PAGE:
Freaky Friday

The original “Freaky Friday” sits on a shelf among other movies I consider comfort food. “The Parent Trap,” “The Three Lives of Thomasina,” “Darby O’Gill and the Little People.” Walt Disney movies I grew up with and turn to when the world becomes mean and cruel.

To understand my obsession with “Freaky Friday” one would have to go back to 1977 and the Mann’s Esplanade Theater, where my best friend Donna Angell and I saw the Barbra Harris-Jodie Foster original seven times in one week. Both out of high school, we were the perfect age to see beyond the “me” movement of our youth, the perfect age to appreciate jokes on both sides of the fence.

It’s difficult pinpoint what compelled us to come back day after day, laughing just as loud and long as the first time. The word “parsley” always brings a smile to my face. “Freaky Friday” is part of a 1970s revival, proof that with enough time and distance, even a much maligned decade can overcome bad memories.

When the remake of “The Parent Trap” was announced, chills of trepidation ran up and down my spine. All for naught, as “The Parent Trap,” starring Lindsay Lohan as twins separated at birth and then reunited at summer camp, not only respected the original film, but improved on its basic instincts.

As Walt Disney’s go-to girl, Lohan returns in “Freaky Friday,” a delightfully goofy and sweet role-reversal comedy. When it was released in 1977, “Freaky Friday” seemed original and fresh. Mother and daughter switch bodies and learn important life lessons along the way. The new “Freaky Friday” has the disadvantage of arriving like an asterisk on a bad joke, another “role reversal” comedy, including “Like Father, Like Son,” “Vice Versa,” and thankfully “Big.”

Lucky for us, “Freaky Friday” isn’t another in a long line of dunderhead comedies, but the beginning of something new, a smart, sassy, hilarious family film that should appeal to a wide cross section of audiences. Writers Heather Hach and Leslie Dixon don’t just rehash the same plot, they reinvent it. Too much tinkering and you end up with “That Darn Cat” with Christina Ricci. Fine tune it, and you not only get a film that can stand on its own, but sit on the same mantle as the original without embarrassment.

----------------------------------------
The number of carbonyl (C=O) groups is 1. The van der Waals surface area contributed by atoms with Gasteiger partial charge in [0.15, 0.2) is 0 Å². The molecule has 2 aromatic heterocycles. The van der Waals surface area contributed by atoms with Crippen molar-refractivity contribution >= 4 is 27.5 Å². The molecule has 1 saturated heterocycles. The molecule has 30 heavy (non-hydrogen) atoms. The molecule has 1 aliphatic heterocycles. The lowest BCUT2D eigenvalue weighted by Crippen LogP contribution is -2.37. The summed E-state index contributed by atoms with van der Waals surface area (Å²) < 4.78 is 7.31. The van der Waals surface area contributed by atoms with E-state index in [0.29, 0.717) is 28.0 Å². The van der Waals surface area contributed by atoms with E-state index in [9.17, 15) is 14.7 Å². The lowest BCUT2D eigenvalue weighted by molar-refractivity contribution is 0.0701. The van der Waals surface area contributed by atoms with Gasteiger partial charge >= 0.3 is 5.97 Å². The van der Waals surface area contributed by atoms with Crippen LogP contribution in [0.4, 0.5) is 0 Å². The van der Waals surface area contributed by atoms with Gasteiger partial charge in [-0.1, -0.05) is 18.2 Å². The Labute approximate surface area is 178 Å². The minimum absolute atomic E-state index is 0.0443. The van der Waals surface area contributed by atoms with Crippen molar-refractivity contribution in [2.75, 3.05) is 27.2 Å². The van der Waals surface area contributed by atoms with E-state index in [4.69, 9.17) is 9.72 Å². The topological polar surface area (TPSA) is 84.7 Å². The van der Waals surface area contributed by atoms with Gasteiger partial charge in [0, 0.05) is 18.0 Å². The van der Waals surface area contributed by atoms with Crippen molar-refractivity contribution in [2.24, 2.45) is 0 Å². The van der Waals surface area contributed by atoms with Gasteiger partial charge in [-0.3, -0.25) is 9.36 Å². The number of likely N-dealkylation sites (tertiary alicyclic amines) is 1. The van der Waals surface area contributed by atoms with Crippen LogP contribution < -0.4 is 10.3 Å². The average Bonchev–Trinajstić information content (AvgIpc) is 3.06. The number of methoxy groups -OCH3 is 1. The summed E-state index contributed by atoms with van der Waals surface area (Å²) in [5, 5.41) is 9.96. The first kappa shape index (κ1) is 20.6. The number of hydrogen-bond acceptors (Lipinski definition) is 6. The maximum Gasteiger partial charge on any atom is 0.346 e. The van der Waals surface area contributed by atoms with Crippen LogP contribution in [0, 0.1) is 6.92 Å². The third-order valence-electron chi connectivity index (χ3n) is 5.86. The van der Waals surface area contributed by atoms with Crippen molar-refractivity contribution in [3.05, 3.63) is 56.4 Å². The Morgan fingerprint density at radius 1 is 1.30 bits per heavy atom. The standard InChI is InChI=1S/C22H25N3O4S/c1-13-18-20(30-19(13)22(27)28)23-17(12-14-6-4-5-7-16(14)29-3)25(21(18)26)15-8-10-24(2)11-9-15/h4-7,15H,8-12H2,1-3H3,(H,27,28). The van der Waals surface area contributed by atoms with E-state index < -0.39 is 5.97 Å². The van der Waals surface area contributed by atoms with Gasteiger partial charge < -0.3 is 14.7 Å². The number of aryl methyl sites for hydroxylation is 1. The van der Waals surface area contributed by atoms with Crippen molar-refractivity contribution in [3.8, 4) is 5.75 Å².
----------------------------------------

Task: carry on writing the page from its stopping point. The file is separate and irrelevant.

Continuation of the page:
Hach and Dixon use the original script as a road map, making lane changes and u-turns in order to bring the story of Tess Coleman (Jamie Lee Curtis), her rebellious daughter Anna (Lohan), and their unexpected and unwelcome role reversal full circle. Tess is now a single mom, a frazzled psychologist days away from getting married. Anna plays in a rock band, every parent’s dream, and has a big audition the same night as the wedding rehearsal. Then there’s poor younger brother Harry, who feels like the ball boy at a heated tennis match.

It’s doubtful that Tess and Anna will be able to see eye to eye come wedding day, but thanks to duplicate fortune cookies that cast a curse on them, mother and daughter get an even better peek inside each other’s lives. It’s a trifle bit of silliness, but one that works because Curtis and Lohan are extremely endearing and make us believe it. Once the big switch is on, Curtis and Lohan don’t just mimic each other, but actually inherit each other’s characteristics and mannerisms.

With her dual role in “The Parent Trap,” Lohan demonstrated she is capable of making the material very much her own. It’s always fun to watch Curtis let loose (“True Lies,” “Trading Places”), and she has a blast as the enfant terrible with a Gold Card and a hot bod.

That’s what I loved about the first film, watching Anne grow up and take on some responsibility, while watching the always perfect Tess dissolve into a bowl of Jell-O. The argument that kids and/or parents have it easier is always ripe for some good, old fashioned laughs, and “Freaky Friday” scares up more than its share.


Lots of switches in remake of “Freaky Friday”


Jamie Lee Curtis, Lindsay Lohan, Chad Murray, Mark Harmon, Ryan Malgarini, Harold Gould. Directed by Mark S. Waters. Rated PG. 93 Minutes.


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